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New kind of light created in physics breakthrough

New kind of light created in physics breakthrough
Physicists have created a new kind of light by chilling photons into a blob state. Just like solids, liquids and gases, this recently discovered condition represents a state of matter. Called a Bose-Einstein condensate, it was created in 1995 with super-cold atoms of a gas, but scientists had thought it could not be done with photons, which are basic units of light. However, physicists Jan Klärs, Julian Schmitt, Frank Vewinger and Martin Weitz of the University of Bonn in Germany reported accomplishing it. Particles in a traditional Bose-Einstein condensate are cooled down close to absolute zero, until they glom onto each other and become indistinguishable, acting as one giant particle. The scientists needed to find a way to cool the photons without decreasing their numbers. "Many scientists believed that it would not be possible, but I was pretty sure that it would work," Weitz told LiveScience. The mirrors trapped the photons by keeping them bouncing back and forth in a confined state.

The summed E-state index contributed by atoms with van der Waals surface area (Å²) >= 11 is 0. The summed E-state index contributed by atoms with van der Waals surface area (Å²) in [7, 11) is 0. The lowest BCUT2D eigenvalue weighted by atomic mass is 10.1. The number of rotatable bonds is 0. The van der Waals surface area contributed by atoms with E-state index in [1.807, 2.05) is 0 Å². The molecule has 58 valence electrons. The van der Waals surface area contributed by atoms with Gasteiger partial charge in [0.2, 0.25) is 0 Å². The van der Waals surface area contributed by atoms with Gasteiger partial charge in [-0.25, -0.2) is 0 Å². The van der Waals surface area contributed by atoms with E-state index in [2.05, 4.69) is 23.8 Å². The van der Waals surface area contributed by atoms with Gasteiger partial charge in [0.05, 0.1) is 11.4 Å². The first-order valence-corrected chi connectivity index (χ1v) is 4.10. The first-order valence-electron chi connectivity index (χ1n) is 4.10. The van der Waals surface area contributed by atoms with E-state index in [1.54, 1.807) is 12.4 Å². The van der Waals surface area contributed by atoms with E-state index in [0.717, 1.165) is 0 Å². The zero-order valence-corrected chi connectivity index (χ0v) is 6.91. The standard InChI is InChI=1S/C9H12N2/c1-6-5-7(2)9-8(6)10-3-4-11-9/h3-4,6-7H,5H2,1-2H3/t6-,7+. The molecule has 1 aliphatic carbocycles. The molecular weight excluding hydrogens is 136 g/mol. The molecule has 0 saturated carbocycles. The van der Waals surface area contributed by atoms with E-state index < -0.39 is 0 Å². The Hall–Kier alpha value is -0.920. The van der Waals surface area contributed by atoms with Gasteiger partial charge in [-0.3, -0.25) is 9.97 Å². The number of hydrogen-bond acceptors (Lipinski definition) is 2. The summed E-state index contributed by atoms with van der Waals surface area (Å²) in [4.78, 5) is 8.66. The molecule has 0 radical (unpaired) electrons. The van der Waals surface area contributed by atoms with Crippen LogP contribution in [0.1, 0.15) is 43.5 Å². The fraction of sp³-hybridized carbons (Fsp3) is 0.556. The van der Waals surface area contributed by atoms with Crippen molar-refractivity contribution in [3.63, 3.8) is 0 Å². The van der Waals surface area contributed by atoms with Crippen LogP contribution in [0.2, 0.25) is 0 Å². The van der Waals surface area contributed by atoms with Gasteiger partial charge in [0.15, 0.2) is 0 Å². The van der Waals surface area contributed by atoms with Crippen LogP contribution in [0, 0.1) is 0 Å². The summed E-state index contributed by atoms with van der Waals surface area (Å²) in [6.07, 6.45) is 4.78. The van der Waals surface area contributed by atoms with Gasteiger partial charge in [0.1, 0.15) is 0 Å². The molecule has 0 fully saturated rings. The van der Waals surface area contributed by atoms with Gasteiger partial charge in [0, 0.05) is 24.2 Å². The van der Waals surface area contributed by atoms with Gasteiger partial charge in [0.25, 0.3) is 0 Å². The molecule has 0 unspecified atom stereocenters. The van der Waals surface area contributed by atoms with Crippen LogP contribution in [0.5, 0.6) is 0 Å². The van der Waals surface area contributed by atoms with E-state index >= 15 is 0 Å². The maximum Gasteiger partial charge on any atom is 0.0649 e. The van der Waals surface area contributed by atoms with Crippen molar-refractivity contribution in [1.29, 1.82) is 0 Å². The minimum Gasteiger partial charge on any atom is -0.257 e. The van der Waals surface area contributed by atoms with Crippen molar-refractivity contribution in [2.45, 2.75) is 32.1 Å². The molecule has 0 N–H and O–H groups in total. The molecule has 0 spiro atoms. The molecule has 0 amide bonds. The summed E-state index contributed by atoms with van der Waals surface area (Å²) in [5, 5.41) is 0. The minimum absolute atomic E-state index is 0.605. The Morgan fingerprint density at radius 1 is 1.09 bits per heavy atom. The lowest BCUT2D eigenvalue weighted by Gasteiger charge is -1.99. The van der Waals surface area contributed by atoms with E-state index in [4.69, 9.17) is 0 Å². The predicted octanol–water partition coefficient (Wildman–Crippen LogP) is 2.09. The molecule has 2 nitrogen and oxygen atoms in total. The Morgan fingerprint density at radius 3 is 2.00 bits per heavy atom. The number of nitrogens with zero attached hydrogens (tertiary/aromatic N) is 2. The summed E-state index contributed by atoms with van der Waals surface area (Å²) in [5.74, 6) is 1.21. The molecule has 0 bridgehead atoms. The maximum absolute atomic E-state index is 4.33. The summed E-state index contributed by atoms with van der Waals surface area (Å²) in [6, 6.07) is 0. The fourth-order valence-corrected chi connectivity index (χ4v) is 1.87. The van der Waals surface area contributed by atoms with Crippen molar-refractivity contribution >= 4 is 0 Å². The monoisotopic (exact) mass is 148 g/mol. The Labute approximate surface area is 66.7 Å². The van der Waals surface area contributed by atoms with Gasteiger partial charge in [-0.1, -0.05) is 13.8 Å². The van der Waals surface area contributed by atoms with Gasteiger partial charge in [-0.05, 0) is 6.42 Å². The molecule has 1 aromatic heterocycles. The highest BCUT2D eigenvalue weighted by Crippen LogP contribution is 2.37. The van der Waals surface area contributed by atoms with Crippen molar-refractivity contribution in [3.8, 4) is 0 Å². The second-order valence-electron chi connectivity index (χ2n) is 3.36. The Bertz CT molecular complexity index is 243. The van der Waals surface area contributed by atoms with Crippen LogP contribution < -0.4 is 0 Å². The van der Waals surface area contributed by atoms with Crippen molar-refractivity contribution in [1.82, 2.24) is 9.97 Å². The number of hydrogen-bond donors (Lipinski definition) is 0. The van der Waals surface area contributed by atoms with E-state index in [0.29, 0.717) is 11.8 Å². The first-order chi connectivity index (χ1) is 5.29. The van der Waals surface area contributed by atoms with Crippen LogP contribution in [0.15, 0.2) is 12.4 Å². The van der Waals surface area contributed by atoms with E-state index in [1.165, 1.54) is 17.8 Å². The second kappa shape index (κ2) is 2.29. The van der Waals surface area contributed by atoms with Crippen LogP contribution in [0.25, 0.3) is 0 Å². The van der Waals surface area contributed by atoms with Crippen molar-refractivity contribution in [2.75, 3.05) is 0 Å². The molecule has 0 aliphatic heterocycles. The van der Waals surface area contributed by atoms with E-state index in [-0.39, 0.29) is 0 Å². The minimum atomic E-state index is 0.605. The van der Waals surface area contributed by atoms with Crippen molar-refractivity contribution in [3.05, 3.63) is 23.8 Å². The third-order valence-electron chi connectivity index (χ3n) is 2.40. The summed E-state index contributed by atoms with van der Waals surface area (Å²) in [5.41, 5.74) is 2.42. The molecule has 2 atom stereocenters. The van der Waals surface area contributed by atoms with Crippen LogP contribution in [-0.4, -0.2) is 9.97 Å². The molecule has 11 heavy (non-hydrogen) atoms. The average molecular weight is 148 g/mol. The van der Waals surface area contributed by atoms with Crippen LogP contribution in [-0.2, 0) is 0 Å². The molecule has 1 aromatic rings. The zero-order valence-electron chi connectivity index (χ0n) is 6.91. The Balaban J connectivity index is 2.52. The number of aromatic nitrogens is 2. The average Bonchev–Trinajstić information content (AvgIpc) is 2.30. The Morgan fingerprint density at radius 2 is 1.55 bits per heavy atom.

New estimate for alien Earths: 2 billion in our galaxy alone Roughly one out of every 37 to one out of every 70 sunlike stars in the sky might harbor an alien Earth, a new study reveals. These findings hint that billions of Earthlike planets might exist in our galaxy, researchers added. These new calculations are based in data from the Kepler space telescope, which in February wowed the globe by revealing more than 1,200 possible alien worlds, including 68 potentially Earth-size planets. The spacecraft does so by looking for the dimming that occurs when a world transits or moves in front of a star. Scientists at NASA's Jet Propulsion Laboratory in Pasadena, Calif., focused on roughly Earth-size planets within the habitable zones of their stars — that is, orbits where liquid water can exist on the surfaces of those worlds. "This means there are a lot of Earth analogs out there — two billion in the Milky Way galaxy," researcher Joseph Catanzarite, an astronomer at NASA's Jet Propulsion Laboratory, told SPACE.com. Related at SPACE.com:

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